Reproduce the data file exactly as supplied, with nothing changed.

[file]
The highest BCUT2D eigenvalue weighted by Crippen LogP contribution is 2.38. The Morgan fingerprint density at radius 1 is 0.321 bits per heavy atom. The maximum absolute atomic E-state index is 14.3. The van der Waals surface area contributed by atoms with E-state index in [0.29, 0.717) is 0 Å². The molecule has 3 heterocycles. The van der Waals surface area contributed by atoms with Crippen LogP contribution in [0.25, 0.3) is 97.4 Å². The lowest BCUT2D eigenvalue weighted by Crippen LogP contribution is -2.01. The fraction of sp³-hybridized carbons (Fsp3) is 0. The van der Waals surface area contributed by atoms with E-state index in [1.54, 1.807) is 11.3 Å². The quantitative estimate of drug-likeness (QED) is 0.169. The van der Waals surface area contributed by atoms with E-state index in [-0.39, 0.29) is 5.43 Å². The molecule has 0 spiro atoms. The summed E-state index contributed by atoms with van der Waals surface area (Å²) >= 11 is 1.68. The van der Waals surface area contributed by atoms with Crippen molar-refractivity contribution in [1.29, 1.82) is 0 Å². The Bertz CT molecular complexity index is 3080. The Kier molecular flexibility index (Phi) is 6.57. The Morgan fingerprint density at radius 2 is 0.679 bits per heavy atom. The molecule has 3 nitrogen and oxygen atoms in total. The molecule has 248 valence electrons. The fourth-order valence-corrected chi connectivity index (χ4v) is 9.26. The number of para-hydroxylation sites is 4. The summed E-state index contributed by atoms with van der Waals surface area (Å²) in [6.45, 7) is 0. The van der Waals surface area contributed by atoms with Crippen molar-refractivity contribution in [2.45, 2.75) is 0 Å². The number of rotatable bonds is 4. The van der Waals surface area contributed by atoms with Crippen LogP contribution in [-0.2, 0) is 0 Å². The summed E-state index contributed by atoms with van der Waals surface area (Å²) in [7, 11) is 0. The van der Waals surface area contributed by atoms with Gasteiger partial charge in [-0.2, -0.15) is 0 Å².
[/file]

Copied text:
The highest BCUT2D eigenvalue weighted by Crippen LogP contribution is 2.38. The Morgan fingerprint density at radius 1 is 0.321 bits per heavy atom. The maximum absolute atomic E-state index is 14.3. The van der Waals surface area contributed by atoms with E-state index in [0.29, 0.717) is 0 Å². The molecule has 3 heterocycles. The van der Waals surface area contributed by atoms with Crippen LogP contribution in [0.25, 0.3) is 97.4 Å². The lowest BCUT2D eigenvalue weighted by Crippen LogP contribution is -2.01. The fraction of sp³-hybridized carbons (Fsp3) is 0. The van der Waals surface area contributed by atoms with E-state index in [1.54, 1.807) is 11.3 Å². The quantitative estimate of drug-likeness (QED) is 0.169. The van der Waals surface area contributed by atoms with E-state index in [-0.39, 0.29) is 5.43 Å². The molecule has 0 spiro atoms. The summed E-state index contributed by atoms with van der Waals surface area (Å²) >= 11 is 1.68. The van der Waals surface area contributed by atoms with Crippen molar-refractivity contribution in [1.29, 1.82) is 0 Å². The Bertz CT molecular complexity index is 3080. The Kier molecular flexibility index (Phi) is 6.57. The Morgan fingerprint density at radius 2 is 0.679 bits per heavy atom. The molecule has 3 nitrogen and oxygen atoms in total. The molecule has 248 valence electrons. The fourth-order valence-corrected chi connectivity index (χ4v) is 9.26. The number of para-hydroxylation sites is 4. The summed E-state index contributed by atoms with van der Waals surface area (Å²) in [6.45, 7) is 0. The van der Waals surface area contributed by atoms with Crippen molar-refractivity contribution in [2.45, 2.75) is 0 Å². The number of rotatable bonds is 4. The van der Waals surface area contributed by atoms with Crippen LogP contribution in [-0.2, 0) is 0 Å². The summed E-state index contributed by atoms with van der Waals surface area (Å²) in [7, 11) is 0. The van der Waals surface area contributed by atoms with Gasteiger partial charge in [-0.2, -0.15) is 0 Å².